My love for the creative field started as most do, with finger painting and doodling at a very young age. While other kids were obsessed with action figures, video games, bikes, and sports gear, I was neck-high in markers, colored pencils, crayons, and Play-Doh. My obsession for art supplies slowed down only after I was rushed to the emergency room for eating a black crayon; suddenly, my parents were less keen on buying me those things. I started receiving Lincoln Logs, Erector Sets, and LEGO bricks.
I was always at the top of my class in math and science throughout my K–12 years, but I also won awards and scholarships for my talents in art. The creative side of me was fighting for face time with my analytical side, a battle that waged until I started my undergraduate degree at Cleveland State University. My decision to pursue a career in graphic design stemmed from that battle of creative and analytical skill sets. The design field was, and still is, an engaging career path that allowed my internal struggle to subside. As a designer, I use my analytical skills to conduct research, research that informs my creative skill in solving problems.
My experience in design and creative problem solving led me to a position with Apple, Inc. as a personal trainer and consultant. In that position, I educated Apple customers on the technological capabilities of their equipment and guided them through their own projects. It was here that my passion for education sprouted.
At Apple, I learned that education is a never-ending process. People of all ages benefit from new knowledge. We have all heard the saying, “Give a man a fish and you feed him for a day. Teach a man to fish and you feed him for a lifetime.” As an educator, I provide students with the knowledge and guidance they will need to succeed on their own. With a student-led method of teaching, I incorporate flexibility into my lesson plans so that each class is dictated by students’ needs. I find that pushing the students to answer their own questions creates a more rewarding experience for them and higher levels of confidence when they are left to their own devices.
At times I embrace the moniker of “tech nerd”. Staying current in the design field is critical. One of the lessons I have developed over time is focused on the importance of students making a separation between technical skills and design skills. When students go right to the computer to solve a problem, they have already limited the scope of their design by their knowledge of what the software can do for them. The computer is not the designer; the computer is the tool that helps you actualize a design. I stress the importance of sketching and research in every project. Conceptualizing can make or break a design, and an iterative workflow can help one surmount challenges.
The most important aspect of teaching is providing students with feedback. Students learn through feedback and constructive criticism. Often I hear about the stress of being in a design program and dealing with the subjective nature of the field. It is important for students to understand why something is not successful and to leave a critique understanding what they can do to improve upon their work. In today’s society where kids are awarded trophies for last place and ribbons just for trying, the challenge is to push students to realize they can learn from failure and grow from mistakes.
I maintain that an honest class environment allows students to be open with their opinions and go beyond the “it looks good” type of feedback that benefits no one. I push students to think about why things work or fail, and then to defend their design decisions beyond passive and cursory remarks about “looking good”. I encourage students to collaborate with each other and often break the class into groups to start a dialogue with those who struggle to be heard in a larger setting.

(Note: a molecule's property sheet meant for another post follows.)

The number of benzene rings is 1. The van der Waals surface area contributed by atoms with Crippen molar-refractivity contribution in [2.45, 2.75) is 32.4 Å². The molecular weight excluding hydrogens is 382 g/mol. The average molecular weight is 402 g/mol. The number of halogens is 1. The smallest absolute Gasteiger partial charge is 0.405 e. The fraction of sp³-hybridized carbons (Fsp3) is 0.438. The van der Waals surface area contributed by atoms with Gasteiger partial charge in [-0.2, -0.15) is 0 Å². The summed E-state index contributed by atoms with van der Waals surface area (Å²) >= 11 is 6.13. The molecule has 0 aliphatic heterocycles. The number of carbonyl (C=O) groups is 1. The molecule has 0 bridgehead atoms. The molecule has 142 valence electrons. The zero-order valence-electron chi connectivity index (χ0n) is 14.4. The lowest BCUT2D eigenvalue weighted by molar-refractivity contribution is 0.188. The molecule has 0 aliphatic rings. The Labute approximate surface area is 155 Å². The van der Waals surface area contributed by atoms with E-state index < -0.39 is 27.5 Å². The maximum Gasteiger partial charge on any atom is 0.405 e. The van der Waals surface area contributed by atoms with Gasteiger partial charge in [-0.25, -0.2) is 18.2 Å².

I ask students to conduct themselves as professionals in the field and articulate their opinions in an educated manner. During final presentations of major projects, I require that students come prepared to sell their peers on how they solved a design problem as if they were in an interview or a client meeting.
With as many projects as logistics allows, I stress the importance of real world applications. Every project that ends its lifecycle on my desk with a grade on it is a lost opportunity. Students who have the chance to partner with local businesses, other departments on campus, student groups, or social causes not only gain valuable experience that can shape them professionally, they have the chance to actualize their vision and witness their work in action—true experiential and engaged learning.
I appreciate the relationships I have made with students and have been gratified to receive high course evaluations. I love when students reach out to me to get my opinion on projects or professional client work—even after they graduate. My feelings are indescribable when students move on to their careers and thank me for the role I have had in molding them into professionals. I always remind them that I was just there to point them in the right direction, and that they did all the work.
I look forward to further establishing myself as a design educator where I can grow with the field, embrace new technology, and continue to learn, research, and influence the design community and future designers.
Apple recognizes Gary Meacher as an Apple Teacher.
Apple Teachers are recognized for their understanding of how to use Apple products
for teaching and learning. They have proven knowledge of using iPad, Mac, and built-in apps to enhance productivity and inspire creativity in their classrooms and beyond. Apple honors their achievement and commitment to creating the very best learning experiences for students.